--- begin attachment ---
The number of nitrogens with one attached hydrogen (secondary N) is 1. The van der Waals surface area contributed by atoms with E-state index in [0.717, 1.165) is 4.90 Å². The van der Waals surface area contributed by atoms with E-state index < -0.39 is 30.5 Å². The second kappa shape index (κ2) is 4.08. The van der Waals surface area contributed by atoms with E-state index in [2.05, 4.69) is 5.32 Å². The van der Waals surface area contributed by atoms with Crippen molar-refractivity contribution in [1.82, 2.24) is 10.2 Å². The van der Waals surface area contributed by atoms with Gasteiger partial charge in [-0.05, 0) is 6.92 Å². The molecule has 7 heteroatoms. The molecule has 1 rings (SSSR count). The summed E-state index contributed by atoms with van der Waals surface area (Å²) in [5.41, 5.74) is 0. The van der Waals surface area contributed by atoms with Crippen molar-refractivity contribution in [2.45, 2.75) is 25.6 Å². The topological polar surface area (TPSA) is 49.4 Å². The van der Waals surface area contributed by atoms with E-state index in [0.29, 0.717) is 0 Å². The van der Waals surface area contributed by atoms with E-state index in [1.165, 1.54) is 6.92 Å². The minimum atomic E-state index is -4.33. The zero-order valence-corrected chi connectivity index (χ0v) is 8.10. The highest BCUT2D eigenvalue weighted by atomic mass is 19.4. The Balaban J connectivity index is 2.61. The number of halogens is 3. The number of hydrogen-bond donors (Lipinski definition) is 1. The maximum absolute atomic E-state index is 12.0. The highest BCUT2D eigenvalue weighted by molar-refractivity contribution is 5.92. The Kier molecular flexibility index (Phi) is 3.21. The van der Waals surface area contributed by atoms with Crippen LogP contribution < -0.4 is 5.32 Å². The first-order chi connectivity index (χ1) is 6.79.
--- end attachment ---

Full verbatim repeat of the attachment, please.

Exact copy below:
The number of nitrogens with one attached hydrogen (secondary N) is 1. The van der Waals surface area contributed by atoms with E-state index in [0.717, 1.165) is 4.90 Å². The van der Waals surface area contributed by atoms with E-state index < -0.39 is 30.5 Å². The second kappa shape index (κ2) is 4.08. The van der Waals surface area contributed by atoms with E-state index in [2.05, 4.69) is 5.32 Å². The van der Waals surface area contributed by atoms with Crippen molar-refractivity contribution in [1.82, 2.24) is 10.2 Å². The van der Waals surface area contributed by atoms with Gasteiger partial charge in [-0.05, 0) is 6.92 Å². The molecule has 7 heteroatoms. The molecule has 1 rings (SSSR count). The summed E-state index contributed by atoms with van der Waals surface area (Å²) in [5.41, 5.74) is 0. The van der Waals surface area contributed by atoms with Crippen molar-refractivity contribution in [2.45, 2.75) is 25.6 Å². The topological polar surface area (TPSA) is 49.4 Å². The van der Waals surface area contributed by atoms with E-state index in [0.29, 0.717) is 0 Å². The van der Waals surface area contributed by atoms with E-state index in [1.165, 1.54) is 6.92 Å². The minimum atomic E-state index is -4.33. The zero-order valence-corrected chi connectivity index (χ0v) is 8.10. The highest BCUT2D eigenvalue weighted by atomic mass is 19.4. The Balaban J connectivity index is 2.61. The number of halogens is 3. The number of hydrogen-bond donors (Lipinski definition) is 1. The maximum absolute atomic E-state index is 12.0. The highest BCUT2D eigenvalue weighted by molar-refractivity contribution is 5.92. The Kier molecular flexibility index (Phi) is 3.21. The van der Waals surface area contributed by atoms with Crippen LogP contribution < -0.4 is 5.32 Å². The first-order chi connectivity index (χ1) is 6.79.